The amount of water used for bottling water in California is very small. In fact, bottled water production from groundwater sources accounts for less than 0.02% of the total groundwater withdrawn in the U.S. each year. While that figure may vary slightly by location, the amount of water used for bottled water is only a fraction of overall water use in California, or any other state. To put it in context, the entire U.S. bottled water market was about 10 billion gallons in 2013. The city of Los Angeles goes through that amount of tap water in less than three weeks. According to the UCLA Institute for Environment and Sustainability, at about 80%, agriculture is the largest user of water in the state, followed by urban residential use at 13%.

You also refer to purified bottled water, typically sourced from municipal water supplies, as, “the same exact thing that freely flows from your (or someone else's) faucet.” That's simply not true. Purified water must meet strict federal standards. Once the source water enters the bottled water plant, several processes are employed to ensure that it meets the FDA’s purified water standard. These treatments may include one or more of the following: reverse osmosis, distillation, micro-filtration, carbon filtration, ozonation, and ultraviolet (UV) light.The finished water product is then placed in a bottle under sanitary conditions and sold to the consumer.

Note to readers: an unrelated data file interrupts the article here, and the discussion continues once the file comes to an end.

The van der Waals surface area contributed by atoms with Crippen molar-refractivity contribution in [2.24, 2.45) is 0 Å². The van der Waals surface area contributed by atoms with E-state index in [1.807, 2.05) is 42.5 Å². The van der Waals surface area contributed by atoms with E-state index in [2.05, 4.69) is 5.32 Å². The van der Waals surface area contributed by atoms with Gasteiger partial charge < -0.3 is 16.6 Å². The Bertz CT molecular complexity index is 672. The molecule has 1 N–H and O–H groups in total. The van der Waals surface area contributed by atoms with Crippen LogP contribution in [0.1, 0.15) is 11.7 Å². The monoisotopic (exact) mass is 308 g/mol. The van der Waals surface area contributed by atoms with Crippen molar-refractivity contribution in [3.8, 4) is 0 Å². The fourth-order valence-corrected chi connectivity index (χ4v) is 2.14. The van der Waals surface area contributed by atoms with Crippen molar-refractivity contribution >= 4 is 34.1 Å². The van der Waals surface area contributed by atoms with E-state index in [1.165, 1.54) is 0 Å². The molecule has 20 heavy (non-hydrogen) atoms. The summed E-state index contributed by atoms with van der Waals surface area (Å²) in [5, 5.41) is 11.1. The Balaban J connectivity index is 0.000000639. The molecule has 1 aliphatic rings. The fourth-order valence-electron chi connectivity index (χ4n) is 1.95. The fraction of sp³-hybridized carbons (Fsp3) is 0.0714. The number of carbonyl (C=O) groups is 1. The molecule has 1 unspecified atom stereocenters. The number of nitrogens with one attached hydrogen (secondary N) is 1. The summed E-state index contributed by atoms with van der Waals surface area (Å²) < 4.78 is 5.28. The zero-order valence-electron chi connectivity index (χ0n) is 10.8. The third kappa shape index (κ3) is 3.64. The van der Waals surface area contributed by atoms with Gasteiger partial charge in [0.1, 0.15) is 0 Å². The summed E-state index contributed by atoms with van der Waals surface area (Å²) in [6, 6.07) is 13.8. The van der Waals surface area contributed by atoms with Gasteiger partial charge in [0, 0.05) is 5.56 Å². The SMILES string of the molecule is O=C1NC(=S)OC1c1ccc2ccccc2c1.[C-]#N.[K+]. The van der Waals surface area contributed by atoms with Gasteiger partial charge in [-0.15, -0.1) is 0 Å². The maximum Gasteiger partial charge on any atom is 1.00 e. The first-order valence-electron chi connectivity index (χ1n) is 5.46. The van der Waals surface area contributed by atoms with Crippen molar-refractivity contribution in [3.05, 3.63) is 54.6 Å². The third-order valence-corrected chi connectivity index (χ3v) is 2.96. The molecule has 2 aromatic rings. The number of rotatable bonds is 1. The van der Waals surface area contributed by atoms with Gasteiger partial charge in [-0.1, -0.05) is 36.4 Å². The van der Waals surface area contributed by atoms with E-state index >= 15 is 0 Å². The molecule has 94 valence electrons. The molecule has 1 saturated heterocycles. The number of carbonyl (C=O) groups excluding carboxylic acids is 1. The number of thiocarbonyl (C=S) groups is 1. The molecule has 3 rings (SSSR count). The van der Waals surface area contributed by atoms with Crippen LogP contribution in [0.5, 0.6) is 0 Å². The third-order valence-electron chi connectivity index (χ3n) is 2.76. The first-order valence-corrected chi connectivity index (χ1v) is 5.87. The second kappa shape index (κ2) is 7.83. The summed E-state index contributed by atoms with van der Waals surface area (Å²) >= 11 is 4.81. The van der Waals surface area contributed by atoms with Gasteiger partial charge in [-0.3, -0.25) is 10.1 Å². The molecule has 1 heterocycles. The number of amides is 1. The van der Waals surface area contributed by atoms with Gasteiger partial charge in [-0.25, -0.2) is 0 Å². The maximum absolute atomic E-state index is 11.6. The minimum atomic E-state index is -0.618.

Bottled water is comprehensively regulated by the FDA as a packaged food product.By federal law, the FDA regulations governing the safety and quality of bottled water must be at least as stringent as the EPA standards for tap water.And, in some very important cases like lead, coliform bacteria, and E. coli, bottled water regulations are substantially more stringent.

Water resource management is a very important issue to the bottled water industry, and sustainable, protected, and naturally recharged water sources are the single most important aspect of our business.

You can learn more at www.bottledwater.org.